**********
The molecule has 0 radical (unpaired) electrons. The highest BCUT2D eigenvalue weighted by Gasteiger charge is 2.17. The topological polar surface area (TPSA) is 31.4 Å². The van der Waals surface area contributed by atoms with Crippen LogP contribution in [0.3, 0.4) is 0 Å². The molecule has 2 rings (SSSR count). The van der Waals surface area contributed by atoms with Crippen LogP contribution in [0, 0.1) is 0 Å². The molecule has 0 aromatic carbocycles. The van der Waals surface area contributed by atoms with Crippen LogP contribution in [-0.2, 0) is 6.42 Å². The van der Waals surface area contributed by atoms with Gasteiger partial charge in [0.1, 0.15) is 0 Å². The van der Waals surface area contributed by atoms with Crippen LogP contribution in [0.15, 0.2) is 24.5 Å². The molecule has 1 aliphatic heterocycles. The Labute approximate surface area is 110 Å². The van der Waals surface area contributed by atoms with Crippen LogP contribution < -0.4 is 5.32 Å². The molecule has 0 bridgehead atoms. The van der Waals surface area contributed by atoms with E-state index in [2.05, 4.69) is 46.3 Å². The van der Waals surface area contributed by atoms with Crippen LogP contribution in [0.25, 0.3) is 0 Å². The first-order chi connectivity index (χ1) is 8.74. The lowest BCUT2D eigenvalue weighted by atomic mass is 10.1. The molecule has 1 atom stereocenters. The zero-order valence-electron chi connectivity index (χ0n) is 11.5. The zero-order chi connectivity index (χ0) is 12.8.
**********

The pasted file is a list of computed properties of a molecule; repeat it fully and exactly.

The molecule has 0 radical (unpaired) electrons. The highest BCUT2D eigenvalue weighted by Gasteiger charge is 2.17. The topological polar surface area (TPSA) is 31.4 Å². The van der Waals surface area contributed by atoms with Crippen LogP contribution in [0.3, 0.4) is 0 Å². The molecule has 2 rings (SSSR count). The van der Waals surface area contributed by atoms with Crippen LogP contribution in [0, 0.1) is 0 Å². The molecule has 0 aromatic carbocycles. The van der Waals surface area contributed by atoms with Crippen LogP contribution in [-0.2, 0) is 6.42 Å². The van der Waals surface area contributed by atoms with Gasteiger partial charge in [0.1, 0.15) is 0 Å². The van der Waals surface area contributed by atoms with Crippen LogP contribution in [0.15, 0.2) is 24.5 Å². The molecule has 1 aliphatic heterocycles. The Labute approximate surface area is 110 Å². The van der Waals surface area contributed by atoms with Crippen LogP contribution < -0.4 is 5.32 Å². The molecule has 0 bridgehead atoms. The van der Waals surface area contributed by atoms with E-state index in [2.05, 4.69) is 46.3 Å². The van der Waals surface area contributed by atoms with Crippen LogP contribution in [0.25, 0.3) is 0 Å². The first-order chi connectivity index (χ1) is 8.74. The lowest BCUT2D eigenvalue weighted by atomic mass is 10.1. The molecule has 1 atom stereocenters. The zero-order valence-electron chi connectivity index (χ0n) is 11.5. The zero-order chi connectivity index (χ0) is 12.8.